Now that we've satisfied basic material needs and a lot of wants, we're becoming more and more unhinged. Would not both of them been astounded by the therapeutic and victim cultures, political rage, cultural self-hatred, the crazy sports culture, insatiable celebrity adoration, doomsday scientism, neurotic health extremism, unlimited sex and gore porn, the banal narcissism of social media, living on debt, psychological fragility, the downgrading of family and childcare responsibilities, etc., etc.? And, oh yeah, checking the 24 hour Weather Channel several times a day. It seems that building prosperity may be much healthier than living in it.

Income inequality is a serious issue that risks polluting the political landscape, not for the first time. But popular concern over it will be in large part a reflection of many people searching for causes to spice up their banal lives. They will prefer street slogans to serious analyses of causes, solutions and trade-offs. Conservatives are going to need some political giants to lead them in dealing with it.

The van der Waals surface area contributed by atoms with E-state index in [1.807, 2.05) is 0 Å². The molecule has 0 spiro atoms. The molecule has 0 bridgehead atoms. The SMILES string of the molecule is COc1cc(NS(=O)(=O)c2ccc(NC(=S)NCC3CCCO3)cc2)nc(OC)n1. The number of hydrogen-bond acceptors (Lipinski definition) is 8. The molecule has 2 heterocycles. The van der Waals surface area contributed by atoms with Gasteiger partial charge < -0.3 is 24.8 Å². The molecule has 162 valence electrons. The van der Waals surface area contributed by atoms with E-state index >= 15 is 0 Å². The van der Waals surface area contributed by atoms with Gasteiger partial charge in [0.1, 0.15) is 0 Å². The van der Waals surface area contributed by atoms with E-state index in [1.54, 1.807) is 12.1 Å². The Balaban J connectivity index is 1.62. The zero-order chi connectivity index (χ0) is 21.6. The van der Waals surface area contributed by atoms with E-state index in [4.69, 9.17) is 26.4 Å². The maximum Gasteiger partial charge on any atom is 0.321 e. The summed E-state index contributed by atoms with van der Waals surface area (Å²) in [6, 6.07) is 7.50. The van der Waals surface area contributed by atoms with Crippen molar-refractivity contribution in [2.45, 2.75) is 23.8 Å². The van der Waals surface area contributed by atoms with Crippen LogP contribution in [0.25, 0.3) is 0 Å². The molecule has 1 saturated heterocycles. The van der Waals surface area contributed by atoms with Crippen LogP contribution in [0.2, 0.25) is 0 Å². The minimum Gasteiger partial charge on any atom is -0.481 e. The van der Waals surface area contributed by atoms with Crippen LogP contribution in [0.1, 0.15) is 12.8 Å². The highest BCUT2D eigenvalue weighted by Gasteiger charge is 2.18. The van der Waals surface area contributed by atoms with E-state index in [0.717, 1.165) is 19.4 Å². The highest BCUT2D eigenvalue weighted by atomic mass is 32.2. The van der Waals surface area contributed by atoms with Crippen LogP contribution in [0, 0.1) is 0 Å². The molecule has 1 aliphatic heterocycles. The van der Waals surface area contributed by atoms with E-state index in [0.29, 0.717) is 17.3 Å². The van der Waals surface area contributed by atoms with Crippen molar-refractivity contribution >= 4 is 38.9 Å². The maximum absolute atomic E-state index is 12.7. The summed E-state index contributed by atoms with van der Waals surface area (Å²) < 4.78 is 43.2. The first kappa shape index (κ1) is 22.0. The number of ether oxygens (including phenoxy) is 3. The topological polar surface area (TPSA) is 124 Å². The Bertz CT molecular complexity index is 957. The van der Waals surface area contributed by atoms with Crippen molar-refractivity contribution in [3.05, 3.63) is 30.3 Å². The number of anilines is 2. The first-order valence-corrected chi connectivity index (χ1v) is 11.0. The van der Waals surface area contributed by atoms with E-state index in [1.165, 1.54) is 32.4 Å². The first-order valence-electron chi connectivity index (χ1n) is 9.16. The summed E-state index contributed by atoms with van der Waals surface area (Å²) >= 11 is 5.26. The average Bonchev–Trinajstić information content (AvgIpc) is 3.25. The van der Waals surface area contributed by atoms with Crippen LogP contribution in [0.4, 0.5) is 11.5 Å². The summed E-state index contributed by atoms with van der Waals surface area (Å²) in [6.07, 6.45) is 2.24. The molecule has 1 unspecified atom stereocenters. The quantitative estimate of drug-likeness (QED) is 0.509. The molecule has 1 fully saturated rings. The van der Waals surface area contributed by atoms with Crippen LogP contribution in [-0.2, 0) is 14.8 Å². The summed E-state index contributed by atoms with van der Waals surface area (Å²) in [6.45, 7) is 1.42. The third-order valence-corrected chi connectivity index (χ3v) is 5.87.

erp said...

Kudos Peter.

Is the weather channel another name for porn and not the kind that used to be considered scandalous in Playboy-type magazines. Saw something about a man dancing with his cell phone while driving on the highway. I think he killed himself, don't know if he took others with him. Videos games and virtual reality replaces sports and outdoor activities.

Bret said...

"...artificial intelligence, which still makes a cricket look brilliant..."

The ancient game of "Go" is about to fall to computers:

"Tic-tac-toe fell in 1952, checkers in 1994, chess in 1997 and it now looks like Go, the ancient Chinese game that has a search space many, many times greater than chess, has fallen to a new AI from Google."

Yes, AI is very disjoint in that this AI can't do anything but play Go and other AIs can only do what they can do. But what's learned in the process of creating these AIs is making it easier and easier to create yet more very powerful applications that exceed human capabilities and thus far exceed cricket capabilities.

Speaking of google, they recently open-sourced their "deep learning development environment" called TensorFlow.

Hey Skipper said...